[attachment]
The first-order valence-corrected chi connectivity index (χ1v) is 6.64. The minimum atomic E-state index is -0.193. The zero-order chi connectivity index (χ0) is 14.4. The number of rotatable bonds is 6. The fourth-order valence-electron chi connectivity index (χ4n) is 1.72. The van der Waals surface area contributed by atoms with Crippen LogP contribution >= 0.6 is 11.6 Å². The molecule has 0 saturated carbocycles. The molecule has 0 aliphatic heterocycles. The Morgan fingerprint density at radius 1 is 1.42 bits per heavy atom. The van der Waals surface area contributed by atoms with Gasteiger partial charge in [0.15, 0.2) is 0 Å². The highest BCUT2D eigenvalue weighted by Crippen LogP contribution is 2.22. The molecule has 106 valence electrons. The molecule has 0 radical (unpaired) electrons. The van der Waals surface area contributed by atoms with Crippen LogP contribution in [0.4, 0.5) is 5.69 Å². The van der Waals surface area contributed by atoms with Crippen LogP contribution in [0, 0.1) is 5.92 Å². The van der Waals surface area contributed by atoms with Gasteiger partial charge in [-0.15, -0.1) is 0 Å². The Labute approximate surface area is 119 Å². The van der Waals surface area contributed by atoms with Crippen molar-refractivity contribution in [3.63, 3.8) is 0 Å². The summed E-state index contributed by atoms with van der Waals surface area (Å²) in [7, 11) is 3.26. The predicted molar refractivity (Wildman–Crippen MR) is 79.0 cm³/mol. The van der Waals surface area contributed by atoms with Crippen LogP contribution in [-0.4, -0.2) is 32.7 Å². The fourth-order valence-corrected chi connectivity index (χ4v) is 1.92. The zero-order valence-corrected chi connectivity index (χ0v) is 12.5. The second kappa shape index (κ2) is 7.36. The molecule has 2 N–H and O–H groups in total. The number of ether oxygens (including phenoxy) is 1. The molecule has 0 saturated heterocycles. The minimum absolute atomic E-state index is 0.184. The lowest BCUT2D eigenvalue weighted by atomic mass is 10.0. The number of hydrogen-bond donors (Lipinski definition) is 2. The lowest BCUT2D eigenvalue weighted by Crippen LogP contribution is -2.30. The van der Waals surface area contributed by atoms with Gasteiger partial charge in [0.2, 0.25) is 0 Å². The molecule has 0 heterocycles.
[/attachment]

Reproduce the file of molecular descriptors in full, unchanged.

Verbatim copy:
The first-order valence-corrected chi connectivity index (χ1v) is 6.64. The minimum atomic E-state index is -0.193. The zero-order chi connectivity index (χ0) is 14.4. The number of rotatable bonds is 6. The fourth-order valence-electron chi connectivity index (χ4n) is 1.72. The van der Waals surface area contributed by atoms with Crippen LogP contribution >= 0.6 is 11.6 Å². The molecule has 0 saturated carbocycles. The molecule has 0 aliphatic heterocycles. The Morgan fingerprint density at radius 1 is 1.42 bits per heavy atom. The van der Waals surface area contributed by atoms with Gasteiger partial charge in [0.15, 0.2) is 0 Å². The highest BCUT2D eigenvalue weighted by Crippen LogP contribution is 2.22. The molecule has 106 valence electrons. The molecule has 0 radical (unpaired) electrons. The van der Waals surface area contributed by atoms with Crippen LogP contribution in [0.4, 0.5) is 5.69 Å². The van der Waals surface area contributed by atoms with Crippen LogP contribution in [0, 0.1) is 5.92 Å². The van der Waals surface area contributed by atoms with Gasteiger partial charge in [-0.15, -0.1) is 0 Å². The Labute approximate surface area is 119 Å². The van der Waals surface area contributed by atoms with Crippen molar-refractivity contribution in [3.63, 3.8) is 0 Å². The summed E-state index contributed by atoms with van der Waals surface area (Å²) in [7, 11) is 3.26. The predicted molar refractivity (Wildman–Crippen MR) is 79.0 cm³/mol. The van der Waals surface area contributed by atoms with Crippen LogP contribution in [-0.4, -0.2) is 32.7 Å². The fourth-order valence-corrected chi connectivity index (χ4v) is 1.92. The zero-order valence-corrected chi connectivity index (χ0v) is 12.5. The second kappa shape index (κ2) is 7.36. The molecule has 2 N–H and O–H groups in total. The number of ether oxygens (including phenoxy) is 1. The molecule has 0 saturated heterocycles. The minimum absolute atomic E-state index is 0.184. The lowest BCUT2D eigenvalue weighted by atomic mass is 10.0. The number of hydrogen-bond donors (Lipinski definition) is 2. The lowest BCUT2D eigenvalue weighted by Crippen LogP contribution is -2.30. The van der Waals surface area contributed by atoms with Gasteiger partial charge in [0.2, 0.25) is 0 Å². The molecule has 0 heterocycles.